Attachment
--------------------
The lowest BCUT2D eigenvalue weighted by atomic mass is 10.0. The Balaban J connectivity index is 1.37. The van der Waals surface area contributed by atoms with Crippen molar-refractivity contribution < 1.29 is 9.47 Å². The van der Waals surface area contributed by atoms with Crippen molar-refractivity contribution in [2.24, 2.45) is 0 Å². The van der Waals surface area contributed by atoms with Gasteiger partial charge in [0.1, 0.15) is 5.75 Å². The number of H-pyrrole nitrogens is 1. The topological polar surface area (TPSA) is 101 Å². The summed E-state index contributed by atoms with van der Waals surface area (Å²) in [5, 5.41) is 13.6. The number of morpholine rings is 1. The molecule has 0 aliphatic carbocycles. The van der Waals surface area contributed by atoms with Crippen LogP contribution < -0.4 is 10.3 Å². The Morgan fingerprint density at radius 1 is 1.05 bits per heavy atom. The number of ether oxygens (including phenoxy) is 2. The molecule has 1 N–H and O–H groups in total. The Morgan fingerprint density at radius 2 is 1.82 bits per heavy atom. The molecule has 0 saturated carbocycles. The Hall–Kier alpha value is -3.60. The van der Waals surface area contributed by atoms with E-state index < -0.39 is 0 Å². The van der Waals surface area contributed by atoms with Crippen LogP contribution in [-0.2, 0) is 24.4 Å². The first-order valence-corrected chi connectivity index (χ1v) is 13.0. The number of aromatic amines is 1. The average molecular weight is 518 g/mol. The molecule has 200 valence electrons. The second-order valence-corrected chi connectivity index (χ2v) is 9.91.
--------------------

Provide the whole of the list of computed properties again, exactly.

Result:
The lowest BCUT2D eigenvalue weighted by atomic mass is 10.0. The Balaban J connectivity index is 1.37. The van der Waals surface area contributed by atoms with Crippen molar-refractivity contribution < 1.29 is 9.47 Å². The van der Waals surface area contributed by atoms with Crippen molar-refractivity contribution in [2.24, 2.45) is 0 Å². The van der Waals surface area contributed by atoms with Gasteiger partial charge in [0.1, 0.15) is 5.75 Å². The number of H-pyrrole nitrogens is 1. The topological polar surface area (TPSA) is 101 Å². The summed E-state index contributed by atoms with van der Waals surface area (Å²) in [5, 5.41) is 13.6. The number of morpholine rings is 1. The molecule has 0 aliphatic carbocycles. The van der Waals surface area contributed by atoms with Crippen LogP contribution < -0.4 is 10.3 Å². The Morgan fingerprint density at radius 1 is 1.05 bits per heavy atom. The number of ether oxygens (including phenoxy) is 2. The molecule has 1 N–H and O–H groups in total. The Morgan fingerprint density at radius 2 is 1.82 bits per heavy atom. The molecule has 0 saturated carbocycles. The Hall–Kier alpha value is -3.60. The van der Waals surface area contributed by atoms with E-state index < -0.39 is 0 Å². The van der Waals surface area contributed by atoms with Crippen LogP contribution in [-0.2, 0) is 24.4 Å². The first-order valence-corrected chi connectivity index (χ1v) is 13.0. The number of aromatic amines is 1. The average molecular weight is 518 g/mol. The molecule has 200 valence electrons. The second-order valence-corrected chi connectivity index (χ2v) is 9.91.